South Haven beach safety flag program ends, SHAES had no rescues

Van Buren County

SOUTH HAVEN, Mich. (WOOD) — The South Haven Area Emergency Services said its team went the entire season without having to make a water rescue.

The beach safety flag program in South Haven ended for the year on Sunday.

Flags at the beach in South Haven are normally flown from May 15 through Sept. 15. The program was extended this year through Sept. 26 due to additional funding from the city.

SHAES said there were three drownings at the beach in 2020. This year, SHAES said it emphasized improving communication to the public about water conditions.

A beach committee consisting of citizens made recommendations. Some of those recommendations were implemented this year and others are under consideration for the future.

Dawn Hinz, a firefighter and paramedic with the department, says engaging more directly with the community seemed to make the biggest impact.

“The biggest change was instead of the beach attendants just putting up the flag and walking away, they would take out pamphlets and they would go to people on the beach,” Hinz said.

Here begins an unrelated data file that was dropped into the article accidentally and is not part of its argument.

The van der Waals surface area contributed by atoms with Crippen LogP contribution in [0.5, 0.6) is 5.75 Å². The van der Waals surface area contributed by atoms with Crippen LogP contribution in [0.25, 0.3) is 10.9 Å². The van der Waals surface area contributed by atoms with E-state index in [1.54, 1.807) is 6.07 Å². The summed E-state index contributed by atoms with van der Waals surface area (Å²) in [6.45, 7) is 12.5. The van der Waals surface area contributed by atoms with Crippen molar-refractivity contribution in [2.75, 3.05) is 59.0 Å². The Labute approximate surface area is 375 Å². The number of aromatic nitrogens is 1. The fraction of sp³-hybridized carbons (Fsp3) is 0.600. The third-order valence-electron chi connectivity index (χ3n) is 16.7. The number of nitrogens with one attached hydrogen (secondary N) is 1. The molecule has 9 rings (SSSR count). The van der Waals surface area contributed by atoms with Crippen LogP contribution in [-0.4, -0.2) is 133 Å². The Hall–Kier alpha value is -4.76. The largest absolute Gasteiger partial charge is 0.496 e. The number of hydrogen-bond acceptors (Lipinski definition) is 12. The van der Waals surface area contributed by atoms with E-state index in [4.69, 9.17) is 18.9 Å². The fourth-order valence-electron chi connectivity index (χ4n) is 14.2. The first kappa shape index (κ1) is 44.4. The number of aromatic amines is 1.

Hinz says having no rescues is rare for the department, especially in recent years.

“I can’t remember another year off the top of my head where we went with zero rescues,” Hinz said.

According to statistics from the Great Lakes Surf Rescue Project, 56 people were confirmed to have drowned in Lake Michigan in 2020 and 38 people have drowned in the lake up to this point in 2021.

SHAES now has the capability to provide help from the air if a rescue is needed.

“We’ve added a drone that has the capability of dropping floatation directly to a distressed swimmer. So, if you have somebody who has been pulled out by a rip current, it would still take rescuers several minutes to swim out to them. This drone can be over them in a matter of minutes,” Hinz said.

Text alerts are also available to provide updates on water conditions to subscribers. While rescuers are grateful to have no water rescues, they know the work is never over.

“It doesn’t mean our watch is over. We could have a water rescue in October, November, all the way through the year. It doesn’t have any seasonal limitations, especially with people liking to walk out on the pier when waves are washing over. That’s still a huge danger. They could easily be washed in,” Hinz said.

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